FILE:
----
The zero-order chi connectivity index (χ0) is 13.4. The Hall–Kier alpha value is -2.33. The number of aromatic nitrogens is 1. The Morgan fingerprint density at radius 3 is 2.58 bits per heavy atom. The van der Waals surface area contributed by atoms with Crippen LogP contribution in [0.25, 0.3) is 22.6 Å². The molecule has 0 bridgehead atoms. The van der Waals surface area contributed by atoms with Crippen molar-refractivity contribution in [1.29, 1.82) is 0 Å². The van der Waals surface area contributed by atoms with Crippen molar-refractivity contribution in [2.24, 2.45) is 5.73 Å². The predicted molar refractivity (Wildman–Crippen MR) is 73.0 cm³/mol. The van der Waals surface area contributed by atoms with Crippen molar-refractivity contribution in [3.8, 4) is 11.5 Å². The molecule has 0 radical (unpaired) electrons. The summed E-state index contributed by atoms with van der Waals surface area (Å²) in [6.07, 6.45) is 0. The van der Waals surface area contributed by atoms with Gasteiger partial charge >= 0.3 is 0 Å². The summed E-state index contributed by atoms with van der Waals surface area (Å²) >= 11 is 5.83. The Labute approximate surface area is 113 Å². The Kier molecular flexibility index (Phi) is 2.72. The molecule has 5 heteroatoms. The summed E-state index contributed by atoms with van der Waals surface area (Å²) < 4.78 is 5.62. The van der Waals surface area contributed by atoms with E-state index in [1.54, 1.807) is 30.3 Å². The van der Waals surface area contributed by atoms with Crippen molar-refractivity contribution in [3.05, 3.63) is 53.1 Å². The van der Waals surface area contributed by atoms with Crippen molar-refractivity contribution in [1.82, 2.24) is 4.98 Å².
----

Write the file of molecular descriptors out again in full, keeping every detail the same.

The zero-order chi connectivity index (χ0) is 13.4. The Hall–Kier alpha value is -2.33. The number of aromatic nitrogens is 1. The Morgan fingerprint density at radius 3 is 2.58 bits per heavy atom. The van der Waals surface area contributed by atoms with Crippen LogP contribution in [0.25, 0.3) is 22.6 Å². The molecule has 0 bridgehead atoms. The van der Waals surface area contributed by atoms with Crippen molar-refractivity contribution in [1.29, 1.82) is 0 Å². The van der Waals surface area contributed by atoms with Crippen molar-refractivity contribution in [2.24, 2.45) is 5.73 Å². The predicted molar refractivity (Wildman–Crippen MR) is 73.0 cm³/mol. The van der Waals surface area contributed by atoms with Crippen molar-refractivity contribution in [3.8, 4) is 11.5 Å². The molecule has 0 radical (unpaired) electrons. The summed E-state index contributed by atoms with van der Waals surface area (Å²) in [6.07, 6.45) is 0. The van der Waals surface area contributed by atoms with Gasteiger partial charge >= 0.3 is 0 Å². The summed E-state index contributed by atoms with van der Waals surface area (Å²) >= 11 is 5.83. The Labute approximate surface area is 113 Å². The Kier molecular flexibility index (Phi) is 2.72. The molecule has 5 heteroatoms. The summed E-state index contributed by atoms with van der Waals surface area (Å²) < 4.78 is 5.62. The van der Waals surface area contributed by atoms with E-state index in [1.54, 1.807) is 30.3 Å². The van der Waals surface area contributed by atoms with Crippen molar-refractivity contribution in [3.05, 3.63) is 53.1 Å². The van der Waals surface area contributed by atoms with Crippen molar-refractivity contribution in [1.82, 2.24) is 4.98 Å².